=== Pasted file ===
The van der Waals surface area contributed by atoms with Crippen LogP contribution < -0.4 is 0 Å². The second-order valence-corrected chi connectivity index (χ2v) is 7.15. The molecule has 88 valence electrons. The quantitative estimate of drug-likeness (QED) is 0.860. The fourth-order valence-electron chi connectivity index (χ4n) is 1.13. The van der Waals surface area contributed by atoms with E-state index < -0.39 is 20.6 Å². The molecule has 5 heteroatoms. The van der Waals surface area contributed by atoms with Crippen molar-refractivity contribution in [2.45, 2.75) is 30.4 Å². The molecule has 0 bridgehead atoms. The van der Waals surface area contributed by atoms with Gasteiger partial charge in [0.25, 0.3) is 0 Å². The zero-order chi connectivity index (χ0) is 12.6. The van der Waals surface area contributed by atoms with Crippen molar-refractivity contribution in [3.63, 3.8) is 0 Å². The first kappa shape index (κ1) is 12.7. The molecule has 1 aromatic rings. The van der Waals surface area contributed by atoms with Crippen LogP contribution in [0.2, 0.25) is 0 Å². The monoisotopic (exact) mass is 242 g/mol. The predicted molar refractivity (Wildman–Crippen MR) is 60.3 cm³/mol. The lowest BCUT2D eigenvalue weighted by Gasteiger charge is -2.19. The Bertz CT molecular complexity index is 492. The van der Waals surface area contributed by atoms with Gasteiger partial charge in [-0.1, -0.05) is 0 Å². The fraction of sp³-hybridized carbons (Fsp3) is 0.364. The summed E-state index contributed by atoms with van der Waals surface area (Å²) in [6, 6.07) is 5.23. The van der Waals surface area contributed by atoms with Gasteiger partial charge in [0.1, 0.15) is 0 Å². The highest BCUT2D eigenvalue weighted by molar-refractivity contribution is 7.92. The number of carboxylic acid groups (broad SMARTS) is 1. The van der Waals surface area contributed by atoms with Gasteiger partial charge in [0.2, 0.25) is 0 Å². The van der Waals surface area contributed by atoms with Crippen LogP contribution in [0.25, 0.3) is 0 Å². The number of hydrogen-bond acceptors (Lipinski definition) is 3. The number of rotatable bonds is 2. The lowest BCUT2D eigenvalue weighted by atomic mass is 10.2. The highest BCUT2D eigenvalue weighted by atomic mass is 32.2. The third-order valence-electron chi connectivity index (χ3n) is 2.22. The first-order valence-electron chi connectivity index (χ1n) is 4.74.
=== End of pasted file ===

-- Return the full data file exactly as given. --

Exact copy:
The van der Waals surface area contributed by atoms with Crippen LogP contribution < -0.4 is 0 Å². The second-order valence-corrected chi connectivity index (χ2v) is 7.15. The molecule has 88 valence electrons. The quantitative estimate of drug-likeness (QED) is 0.860. The fourth-order valence-electron chi connectivity index (χ4n) is 1.13. The van der Waals surface area contributed by atoms with E-state index < -0.39 is 20.6 Å². The molecule has 5 heteroatoms. The van der Waals surface area contributed by atoms with Crippen molar-refractivity contribution in [2.45, 2.75) is 30.4 Å². The molecule has 0 bridgehead atoms. The van der Waals surface area contributed by atoms with Gasteiger partial charge in [0.25, 0.3) is 0 Å². The zero-order chi connectivity index (χ0) is 12.6. The van der Waals surface area contributed by atoms with Crippen molar-refractivity contribution in [3.63, 3.8) is 0 Å². The first kappa shape index (κ1) is 12.7. The molecule has 1 aromatic rings. The van der Waals surface area contributed by atoms with Crippen LogP contribution in [0.2, 0.25) is 0 Å². The monoisotopic (exact) mass is 242 g/mol. The predicted molar refractivity (Wildman–Crippen MR) is 60.3 cm³/mol. The lowest BCUT2D eigenvalue weighted by Gasteiger charge is -2.19. The Bertz CT molecular complexity index is 492. The van der Waals surface area contributed by atoms with Gasteiger partial charge in [-0.1, -0.05) is 0 Å². The fraction of sp³-hybridized carbons (Fsp3) is 0.364. The summed E-state index contributed by atoms with van der Waals surface area (Å²) in [6, 6.07) is 5.23. The van der Waals surface area contributed by atoms with Gasteiger partial charge in [0.1, 0.15) is 0 Å². The highest BCUT2D eigenvalue weighted by molar-refractivity contribution is 7.92. The number of carboxylic acid groups (broad SMARTS) is 1. The van der Waals surface area contributed by atoms with Gasteiger partial charge in [0.2, 0.25) is 0 Å². The van der Waals surface area contributed by atoms with Crippen LogP contribution in [0.25, 0.3) is 0 Å². The number of hydrogen-bond acceptors (Lipinski definition) is 3. The number of rotatable bonds is 2. The lowest BCUT2D eigenvalue weighted by atomic mass is 10.2. The highest BCUT2D eigenvalue weighted by atomic mass is 32.2. The third-order valence-electron chi connectivity index (χ3n) is 2.22. The first-order valence-electron chi connectivity index (χ1n) is 4.74.